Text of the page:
The effects of uncertainty

When the school year comes to an end, Trout Creek Elementary School will say goodbye to its students for the last time. Or will it?

In a few weeks, when the school year comes to an end, Trout Creek Elementary School will say goodbye to its students for the last time.

Or will it?

Although the decision has been made, there are some questions about whether it could be reversed, even at this late stage.

While the Okanagan Skaha School Board has made its decision to close three schools, there is still some question about the future of education in Summerland and the rest of the school district.

A little more than a week ago, MLA Dan Ashton suggested the school board bring in a special advisor to review the closure process. The cost of this advisor would be paid by the province and not the school district.

The school district is already participating in a review, conducted by the Office of the Ombudsperson.

Questions have also been raised about the decision because of the school district’s $1.9 million operational surplus. This surplus would more than cover the estimated cost savings of $1,187,606 gained from the school closures.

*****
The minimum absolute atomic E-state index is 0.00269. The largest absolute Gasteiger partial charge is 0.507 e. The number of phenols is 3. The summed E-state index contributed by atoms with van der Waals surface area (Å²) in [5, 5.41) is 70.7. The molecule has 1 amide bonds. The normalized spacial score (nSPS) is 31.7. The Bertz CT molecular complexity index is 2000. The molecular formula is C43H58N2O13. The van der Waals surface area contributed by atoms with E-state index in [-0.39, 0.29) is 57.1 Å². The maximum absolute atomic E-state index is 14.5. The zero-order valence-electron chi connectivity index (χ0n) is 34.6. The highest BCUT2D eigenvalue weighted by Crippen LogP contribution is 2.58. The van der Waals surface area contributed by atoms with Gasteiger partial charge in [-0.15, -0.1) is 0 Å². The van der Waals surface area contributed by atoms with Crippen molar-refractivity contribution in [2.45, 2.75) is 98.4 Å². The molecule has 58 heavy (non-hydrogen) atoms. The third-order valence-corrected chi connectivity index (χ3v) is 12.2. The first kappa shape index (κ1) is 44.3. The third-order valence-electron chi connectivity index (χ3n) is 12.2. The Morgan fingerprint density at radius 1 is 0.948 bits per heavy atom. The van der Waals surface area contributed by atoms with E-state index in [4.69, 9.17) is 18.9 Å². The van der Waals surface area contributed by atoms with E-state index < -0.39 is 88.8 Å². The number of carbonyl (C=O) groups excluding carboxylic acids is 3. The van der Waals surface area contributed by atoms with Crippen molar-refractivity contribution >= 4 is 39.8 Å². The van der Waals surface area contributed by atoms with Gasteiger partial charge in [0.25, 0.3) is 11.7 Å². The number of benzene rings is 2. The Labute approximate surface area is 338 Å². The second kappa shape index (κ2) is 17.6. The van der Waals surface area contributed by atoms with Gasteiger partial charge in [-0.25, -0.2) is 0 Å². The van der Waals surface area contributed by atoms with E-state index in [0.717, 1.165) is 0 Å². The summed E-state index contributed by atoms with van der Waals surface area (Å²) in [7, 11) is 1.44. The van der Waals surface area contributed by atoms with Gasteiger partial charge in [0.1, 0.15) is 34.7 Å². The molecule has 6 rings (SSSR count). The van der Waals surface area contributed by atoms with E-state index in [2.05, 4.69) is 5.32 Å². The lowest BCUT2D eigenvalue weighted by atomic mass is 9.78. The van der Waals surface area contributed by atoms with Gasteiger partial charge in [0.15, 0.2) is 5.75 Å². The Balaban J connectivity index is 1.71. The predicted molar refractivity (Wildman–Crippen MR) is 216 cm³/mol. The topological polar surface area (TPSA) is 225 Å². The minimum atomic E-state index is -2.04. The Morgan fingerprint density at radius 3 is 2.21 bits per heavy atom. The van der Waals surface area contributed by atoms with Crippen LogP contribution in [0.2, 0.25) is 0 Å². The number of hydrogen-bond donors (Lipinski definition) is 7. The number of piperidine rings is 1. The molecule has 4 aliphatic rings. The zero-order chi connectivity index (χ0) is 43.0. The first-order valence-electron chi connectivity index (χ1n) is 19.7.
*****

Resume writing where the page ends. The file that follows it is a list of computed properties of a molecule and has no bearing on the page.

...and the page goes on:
However, members of the school board say the surplus funds have conditions attached and cannot be used for general operating expenses.

As long as the Ombudsperson’s examination is continuing, and as long as the possibility of a special advisor’s review remains, the result will be uncertainty about the future of Trout Creek Elementary School and the other schools slated for closure.

This level of uncertainty is not good for any of those affected, whether parents, students, teachers and staff or others in the community.

A clear decision, whatever it may be, is of more value than waiting to find out if the school closures will be reversed some time between now and the start of the next school year.